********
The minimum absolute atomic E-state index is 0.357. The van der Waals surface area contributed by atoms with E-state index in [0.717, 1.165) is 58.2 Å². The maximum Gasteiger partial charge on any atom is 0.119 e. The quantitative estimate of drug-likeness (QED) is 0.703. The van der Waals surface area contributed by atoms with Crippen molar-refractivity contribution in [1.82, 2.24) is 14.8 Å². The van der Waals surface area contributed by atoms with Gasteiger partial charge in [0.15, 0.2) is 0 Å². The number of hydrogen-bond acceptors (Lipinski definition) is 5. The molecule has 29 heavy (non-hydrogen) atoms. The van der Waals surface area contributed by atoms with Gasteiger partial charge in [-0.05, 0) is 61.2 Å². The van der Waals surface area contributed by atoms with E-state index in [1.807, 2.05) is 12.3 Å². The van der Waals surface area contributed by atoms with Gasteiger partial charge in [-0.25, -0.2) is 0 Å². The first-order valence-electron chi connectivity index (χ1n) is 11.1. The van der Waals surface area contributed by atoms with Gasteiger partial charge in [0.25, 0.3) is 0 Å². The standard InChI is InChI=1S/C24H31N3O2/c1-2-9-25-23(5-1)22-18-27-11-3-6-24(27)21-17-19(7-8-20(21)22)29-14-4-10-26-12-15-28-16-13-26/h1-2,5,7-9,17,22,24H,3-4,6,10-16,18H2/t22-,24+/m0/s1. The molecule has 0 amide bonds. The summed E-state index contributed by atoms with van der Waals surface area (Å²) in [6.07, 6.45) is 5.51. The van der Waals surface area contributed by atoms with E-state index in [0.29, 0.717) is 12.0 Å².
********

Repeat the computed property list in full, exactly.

The minimum absolute atomic E-state index is 0.357. The van der Waals surface area contributed by atoms with E-state index in [0.717, 1.165) is 58.2 Å². The maximum Gasteiger partial charge on any atom is 0.119 e. The quantitative estimate of drug-likeness (QED) is 0.703. The van der Waals surface area contributed by atoms with Crippen molar-refractivity contribution in [1.82, 2.24) is 14.8 Å². The van der Waals surface area contributed by atoms with Gasteiger partial charge in [0.15, 0.2) is 0 Å². The number of hydrogen-bond acceptors (Lipinski definition) is 5. The molecule has 29 heavy (non-hydrogen) atoms. The van der Waals surface area contributed by atoms with Gasteiger partial charge in [-0.05, 0) is 61.2 Å². The van der Waals surface area contributed by atoms with E-state index in [1.807, 2.05) is 12.3 Å². The van der Waals surface area contributed by atoms with Gasteiger partial charge in [-0.25, -0.2) is 0 Å². The first-order valence-electron chi connectivity index (χ1n) is 11.1. The van der Waals surface area contributed by atoms with Gasteiger partial charge in [0.25, 0.3) is 0 Å². The standard InChI is InChI=1S/C24H31N3O2/c1-2-9-25-23(5-1)22-18-27-11-3-6-24(27)21-17-19(7-8-20(21)22)29-14-4-10-26-12-15-28-16-13-26/h1-2,5,7-9,17,22,24H,3-4,6,10-16,18H2/t22-,24+/m0/s1. The molecule has 0 amide bonds. The summed E-state index contributed by atoms with van der Waals surface area (Å²) in [6.07, 6.45) is 5.51. The van der Waals surface area contributed by atoms with E-state index in [0.29, 0.717) is 12.0 Å².